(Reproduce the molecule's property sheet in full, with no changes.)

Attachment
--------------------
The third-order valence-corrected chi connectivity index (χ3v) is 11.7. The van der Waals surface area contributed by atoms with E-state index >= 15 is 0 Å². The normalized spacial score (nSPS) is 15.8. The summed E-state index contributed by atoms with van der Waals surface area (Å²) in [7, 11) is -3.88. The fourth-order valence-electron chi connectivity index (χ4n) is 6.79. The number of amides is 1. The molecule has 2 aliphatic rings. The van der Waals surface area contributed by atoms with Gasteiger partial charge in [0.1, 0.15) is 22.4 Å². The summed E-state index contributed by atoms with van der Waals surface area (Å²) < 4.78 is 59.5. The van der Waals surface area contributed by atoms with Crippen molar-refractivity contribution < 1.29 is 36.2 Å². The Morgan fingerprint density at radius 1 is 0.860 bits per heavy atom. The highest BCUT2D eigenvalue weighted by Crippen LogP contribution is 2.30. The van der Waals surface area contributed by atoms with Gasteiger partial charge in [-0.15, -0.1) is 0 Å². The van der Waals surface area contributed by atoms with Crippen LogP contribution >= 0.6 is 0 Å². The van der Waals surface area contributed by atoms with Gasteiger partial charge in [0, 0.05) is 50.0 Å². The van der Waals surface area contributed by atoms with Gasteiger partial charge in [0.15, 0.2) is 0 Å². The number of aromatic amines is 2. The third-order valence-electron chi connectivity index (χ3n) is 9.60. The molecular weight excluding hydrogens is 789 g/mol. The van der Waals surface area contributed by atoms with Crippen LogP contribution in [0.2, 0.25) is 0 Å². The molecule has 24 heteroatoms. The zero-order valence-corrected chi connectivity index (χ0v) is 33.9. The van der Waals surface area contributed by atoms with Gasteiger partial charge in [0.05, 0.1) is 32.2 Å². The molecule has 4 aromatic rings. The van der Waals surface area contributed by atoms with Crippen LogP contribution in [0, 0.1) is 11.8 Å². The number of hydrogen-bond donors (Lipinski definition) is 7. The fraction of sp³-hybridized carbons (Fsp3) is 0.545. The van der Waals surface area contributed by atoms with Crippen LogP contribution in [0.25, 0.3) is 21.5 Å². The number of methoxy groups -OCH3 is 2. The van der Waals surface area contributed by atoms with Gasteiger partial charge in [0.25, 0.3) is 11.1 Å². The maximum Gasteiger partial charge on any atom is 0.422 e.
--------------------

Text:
The third-order valence-corrected chi connectivity index (χ3v) is 11.7. The van der Waals surface area contributed by atoms with E-state index >= 15 is 0 Å². The normalized spacial score (nSPS) is 15.8. The summed E-state index contributed by atoms with van der Waals surface area (Å²) in [7, 11) is -3.88. The fourth-order valence-electron chi connectivity index (χ4n) is 6.79. The number of amides is 1. The molecule has 2 aliphatic rings. The van der Waals surface area contributed by atoms with Gasteiger partial charge in [0.1, 0.15) is 22.4 Å². The summed E-state index contributed by atoms with van der Waals surface area (Å²) < 4.78 is 59.5. The van der Waals surface area contributed by atoms with Crippen molar-refractivity contribution < 1.29 is 36.2 Å². The Morgan fingerprint density at radius 1 is 0.860 bits per heavy atom. The highest BCUT2D eigenvalue weighted by Crippen LogP contribution is 2.30. The van der Waals surface area contributed by atoms with Gasteiger partial charge in [-0.15, -0.1) is 0 Å². The van der Waals surface area contributed by atoms with Crippen LogP contribution >= 0.6 is 0 Å². The van der Waals surface area contributed by atoms with Gasteiger partial charge in [0, 0.05) is 50.0 Å². The van der Waals surface area contributed by atoms with Gasteiger partial charge in [0.15, 0.2) is 0 Å². The number of aromatic amines is 2. The third-order valence-electron chi connectivity index (χ3n) is 9.60. The molecular weight excluding hydrogens is 789 g/mol. The van der Waals surface area contributed by atoms with Crippen LogP contribution in [0.2, 0.25) is 0 Å². The molecule has 24 heteroatoms. The zero-order valence-corrected chi connectivity index (χ0v) is 33.9. The van der Waals surface area contributed by atoms with Gasteiger partial charge in [0.05, 0.1) is 32.2 Å². The molecule has 4 aromatic rings. The van der Waals surface area contributed by atoms with Crippen LogP contribution in [0, 0.1) is 11.8 Å². The number of hydrogen-bond donors (Lipinski definition) is 7. The fraction of sp³-hybridized carbons (Fsp3) is 0.545. The van der Waals surface area contributed by atoms with Crippen LogP contribution in [0.25, 0.3) is 21.5 Å². The number of methoxy groups -OCH3 is 2. The van der Waals surface area contributed by atoms with Gasteiger partial charge in [0.25, 0.3) is 11.1 Å². The maximum Gasteiger partial charge on any atom is 0.422 e.